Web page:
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Slowly but surely, investors seek and prioritize bonds that support green, sustainable, and social-oriented business developments. Many agree that the Paris Climate Accord signed by hundreds of nations in 2015 was an inflection point. It brought the issue of global warming, net-zero emission target and climate change to the fore along with an array of other issues of dire environmental concern.

Those in the business to make money say they truly want to invest green and sustainably. At the same time, they are highly averse to risking their fortunes on “pie in the sky ideas” or plunging capital into backing what remains a lot of untested technology.

However, those fears are being increasingly allayed as emerging technologies like solar energy, green buildings, smart waste management, and climate change adaptation are proving to be sources of good profits. 

In short, green investing is not just good and necessary for the salvation of the planet. It’s becoming a core economic imperative driven by the hard realities of what is happening to the planetary environment right before our eyes.

The ideal has become: “Start investing green and sustainably now or allow the best long-range opportunities to erode year by year.” Three basic types of green bonds are identified:

  1. Green Bonds – Debt securities that focus on environmental and climate-related projects. The first one was issued by the World Bank in 2008.
  2. Unlabeled Green Bonds are aligned with low-carbon projects, such as renewable energy or clean water projects.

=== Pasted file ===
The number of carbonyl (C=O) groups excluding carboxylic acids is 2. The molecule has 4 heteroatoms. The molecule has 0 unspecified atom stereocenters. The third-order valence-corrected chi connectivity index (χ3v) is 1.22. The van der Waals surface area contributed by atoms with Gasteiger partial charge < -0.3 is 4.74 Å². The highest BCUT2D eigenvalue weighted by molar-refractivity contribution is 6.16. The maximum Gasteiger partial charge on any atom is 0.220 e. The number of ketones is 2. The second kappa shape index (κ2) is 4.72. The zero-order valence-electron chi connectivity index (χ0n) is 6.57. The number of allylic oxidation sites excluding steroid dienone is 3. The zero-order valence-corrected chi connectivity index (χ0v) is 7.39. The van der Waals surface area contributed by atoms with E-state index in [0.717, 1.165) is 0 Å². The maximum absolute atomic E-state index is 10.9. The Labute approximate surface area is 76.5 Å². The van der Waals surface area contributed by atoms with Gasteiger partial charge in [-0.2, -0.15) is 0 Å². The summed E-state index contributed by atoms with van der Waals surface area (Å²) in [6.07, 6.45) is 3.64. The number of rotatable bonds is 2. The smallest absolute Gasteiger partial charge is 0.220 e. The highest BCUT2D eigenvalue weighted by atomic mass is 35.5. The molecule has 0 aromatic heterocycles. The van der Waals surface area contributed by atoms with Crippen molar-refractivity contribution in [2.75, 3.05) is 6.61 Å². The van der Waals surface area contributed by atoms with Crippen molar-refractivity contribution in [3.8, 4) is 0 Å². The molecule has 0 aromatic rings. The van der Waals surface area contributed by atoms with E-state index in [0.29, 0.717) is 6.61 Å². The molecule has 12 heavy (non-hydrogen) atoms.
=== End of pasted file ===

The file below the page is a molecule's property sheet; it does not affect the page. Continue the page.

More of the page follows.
3. Bonds of Climate Leaders — These bonds are those that demonstrate a commitment to mitigating carbon emissions and their larger impact in sectors that may include water, plastic, biodiversity, or air pollution.

Social Bonds
These represent business opportunities that finance social programs and activities that further positive results for people in their everyday lives.

Some examples of social bonds are those that support food security and sustainability programs, affordable housing, educational opportunities, basic infrastructure, and socio-economic advancement.

Social bonds are identified and oriented by voluntary guidelines that have been developed by the ICMA, the International City-County Management Agency. Although his group was founded back in 1914, its relevance has taken on new meaning in the age of ESG investing. (ESG stands for environmental, social, and governmental).

The ICMA has put out what it calls Social Bond Principles. This serves as a roadmap, of sorts, for those seeking to make investments in socially responsible projects.